John Wesley Powell was born in 1834 and raised in the Midwest, the son a farmer. When he was 12, his father told him he had to quit school and help run the farm. Wes, as his family called him, loved book5 and learning. He read in the morning in the fields. He read in the wagon while hauling goods to market. He read late at night in the quiet of the barn. By the time he was 21, Powell had learned enough to pass an entrance exam and enroll in college.
He was fascinated by geology, the study of the earth and its origins. It was a new science and few colleges taught it. Once again Powell became his own instructor. He read every geology text he could get his hands on and then went beyond books. During vacations, he trekked through wilderness areas, studying the landscape and collecting rocks, minerals and fossils. One summer, Powell rowed a small wooden boat down the length of the Mississippi River, over 2,000 miles, by himself!
Powell looked forward to these solitary expeditions, and not only for the science. He loved the challenges of the wild. What was around the bend in the river? How far to the top of the mountain? What was on the other side? He called the difficulties and dangers "adventure" and he craved it as much as he craved knowledge.
By 1860, the boy who had left school at 12 was teaching science, lecturing on geology, and running a small natural history museum filled with the thousands of fossils he collected on his expeditions. A year later, the Civil War broke out.
Powell enlisted as a private in the Union army. His first battle was one the war's most terrible: Shiloh, where more than 20,000 soldiers were killed or wounded in just two days. A bullet shattered Powell's wrist and an infection spread up his right arm. To save his life, the arm had to be amputated just below the elbow.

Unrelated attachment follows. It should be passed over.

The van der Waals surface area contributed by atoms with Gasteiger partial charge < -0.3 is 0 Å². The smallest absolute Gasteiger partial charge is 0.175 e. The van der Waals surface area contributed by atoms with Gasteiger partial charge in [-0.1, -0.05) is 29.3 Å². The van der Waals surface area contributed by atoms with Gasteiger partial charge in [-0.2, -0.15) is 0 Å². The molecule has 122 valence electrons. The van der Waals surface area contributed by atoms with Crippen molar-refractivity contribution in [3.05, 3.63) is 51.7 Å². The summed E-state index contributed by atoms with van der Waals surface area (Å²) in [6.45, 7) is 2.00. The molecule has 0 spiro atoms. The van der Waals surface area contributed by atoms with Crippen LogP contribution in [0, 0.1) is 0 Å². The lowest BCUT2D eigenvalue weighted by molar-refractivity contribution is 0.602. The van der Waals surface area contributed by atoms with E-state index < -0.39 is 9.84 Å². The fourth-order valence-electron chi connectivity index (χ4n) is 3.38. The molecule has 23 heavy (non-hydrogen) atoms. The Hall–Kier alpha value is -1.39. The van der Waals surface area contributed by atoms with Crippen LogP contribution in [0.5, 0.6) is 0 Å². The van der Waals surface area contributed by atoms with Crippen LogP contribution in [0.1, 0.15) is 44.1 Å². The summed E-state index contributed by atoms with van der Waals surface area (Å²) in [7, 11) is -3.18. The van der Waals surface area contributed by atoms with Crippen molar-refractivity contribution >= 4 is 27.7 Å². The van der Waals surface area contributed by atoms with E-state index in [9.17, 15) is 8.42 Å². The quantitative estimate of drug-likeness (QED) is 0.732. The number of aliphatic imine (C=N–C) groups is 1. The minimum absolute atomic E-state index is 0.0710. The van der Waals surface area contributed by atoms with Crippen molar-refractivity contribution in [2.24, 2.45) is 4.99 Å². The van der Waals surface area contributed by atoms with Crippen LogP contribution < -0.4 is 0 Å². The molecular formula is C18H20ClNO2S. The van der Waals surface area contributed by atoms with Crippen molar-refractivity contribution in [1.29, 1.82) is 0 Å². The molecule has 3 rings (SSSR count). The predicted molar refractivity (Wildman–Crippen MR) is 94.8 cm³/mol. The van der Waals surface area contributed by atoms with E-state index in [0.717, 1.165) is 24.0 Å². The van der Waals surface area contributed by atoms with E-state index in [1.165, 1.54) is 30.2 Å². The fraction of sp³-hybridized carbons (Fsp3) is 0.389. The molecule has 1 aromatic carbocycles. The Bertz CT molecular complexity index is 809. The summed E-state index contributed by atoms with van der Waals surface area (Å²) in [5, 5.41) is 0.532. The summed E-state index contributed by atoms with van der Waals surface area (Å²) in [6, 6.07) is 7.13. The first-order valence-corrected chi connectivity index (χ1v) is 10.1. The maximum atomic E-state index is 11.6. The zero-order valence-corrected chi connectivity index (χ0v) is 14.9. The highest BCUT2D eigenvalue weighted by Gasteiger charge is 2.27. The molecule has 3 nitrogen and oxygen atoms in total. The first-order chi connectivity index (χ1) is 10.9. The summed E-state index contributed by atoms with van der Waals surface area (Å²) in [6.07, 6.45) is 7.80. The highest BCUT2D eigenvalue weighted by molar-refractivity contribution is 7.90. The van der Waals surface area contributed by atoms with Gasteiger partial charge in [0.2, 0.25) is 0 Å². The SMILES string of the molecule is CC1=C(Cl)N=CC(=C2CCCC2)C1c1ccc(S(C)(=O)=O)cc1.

He spent nearly a year recuperating, nursed by Emma Dean Powell, who he had married the year before. Although he could have gone home, Powell rejoined the army and fought for the next three years, rising to the rank of major.
When the war ended in 1865, Powell was a 31-year-old, one-armed man, with a wife and no job. His father gave him some advice: "Wes, you are a maimed man. Settle down at teaching. It's a noble profession. Get this nonsense of science and adventure out of your mind."
He tried. Powell became a professor of science at Illinois Wesleyan College. He enjoyed teaching and was one of the school's more popular professors. But something was missing. In the summer of 1867, he organized his first geological expedition since before the war. Along with Emma Dean, his brother Walter, and ten students and friends, Powell traveled to America's western territories to study the geology of the Rocky Mountains.
The trip changed John Wesley Powell's life -- or rather it gave him back his life. He may have been a "maimed man," but as he led the way up icy trails to the tallest peaks in the Rockies, he discovered that he was as capable as ever in the wild. His love of the outdoors and adventure returned in a rush. Before the expedition was over, Powell was planning the next one.